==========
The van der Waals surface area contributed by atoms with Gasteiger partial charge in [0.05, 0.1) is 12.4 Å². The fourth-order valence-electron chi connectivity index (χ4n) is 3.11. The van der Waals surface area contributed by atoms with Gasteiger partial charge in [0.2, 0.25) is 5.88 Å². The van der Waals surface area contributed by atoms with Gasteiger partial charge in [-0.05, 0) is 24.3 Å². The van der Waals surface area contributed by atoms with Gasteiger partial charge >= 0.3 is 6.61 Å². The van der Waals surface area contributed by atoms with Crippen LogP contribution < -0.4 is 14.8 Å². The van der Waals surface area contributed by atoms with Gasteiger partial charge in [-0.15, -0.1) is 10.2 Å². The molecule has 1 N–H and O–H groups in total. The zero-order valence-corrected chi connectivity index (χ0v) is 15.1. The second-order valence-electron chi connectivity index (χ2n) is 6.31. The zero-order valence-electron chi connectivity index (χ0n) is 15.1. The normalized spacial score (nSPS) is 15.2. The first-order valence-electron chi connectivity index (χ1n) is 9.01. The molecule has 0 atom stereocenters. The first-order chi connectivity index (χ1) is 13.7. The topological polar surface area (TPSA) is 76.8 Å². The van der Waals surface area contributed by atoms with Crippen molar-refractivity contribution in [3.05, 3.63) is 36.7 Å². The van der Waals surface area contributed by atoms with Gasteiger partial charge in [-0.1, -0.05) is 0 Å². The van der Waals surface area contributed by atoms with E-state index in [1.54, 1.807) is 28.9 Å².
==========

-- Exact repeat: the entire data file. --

The van der Waals surface area contributed by atoms with Gasteiger partial charge in [0.05, 0.1) is 12.4 Å². The fourth-order valence-electron chi connectivity index (χ4n) is 3.11. The van der Waals surface area contributed by atoms with Gasteiger partial charge in [0.2, 0.25) is 5.88 Å². The van der Waals surface area contributed by atoms with Gasteiger partial charge in [-0.05, 0) is 24.3 Å². The van der Waals surface area contributed by atoms with Gasteiger partial charge >= 0.3 is 6.61 Å². The van der Waals surface area contributed by atoms with Crippen LogP contribution < -0.4 is 14.8 Å². The van der Waals surface area contributed by atoms with Gasteiger partial charge in [-0.15, -0.1) is 10.2 Å². The molecule has 1 N–H and O–H groups in total. The zero-order valence-corrected chi connectivity index (χ0v) is 15.1. The second-order valence-electron chi connectivity index (χ2n) is 6.31. The zero-order valence-electron chi connectivity index (χ0n) is 15.1. The normalized spacial score (nSPS) is 15.2. The first-order valence-electron chi connectivity index (χ1n) is 9.01. The molecule has 0 atom stereocenters. The first-order chi connectivity index (χ1) is 13.7. The topological polar surface area (TPSA) is 76.8 Å². The van der Waals surface area contributed by atoms with Crippen molar-refractivity contribution in [3.05, 3.63) is 36.7 Å². The van der Waals surface area contributed by atoms with Gasteiger partial charge in [-0.1, -0.05) is 0 Å². The van der Waals surface area contributed by atoms with E-state index in [1.54, 1.807) is 28.9 Å².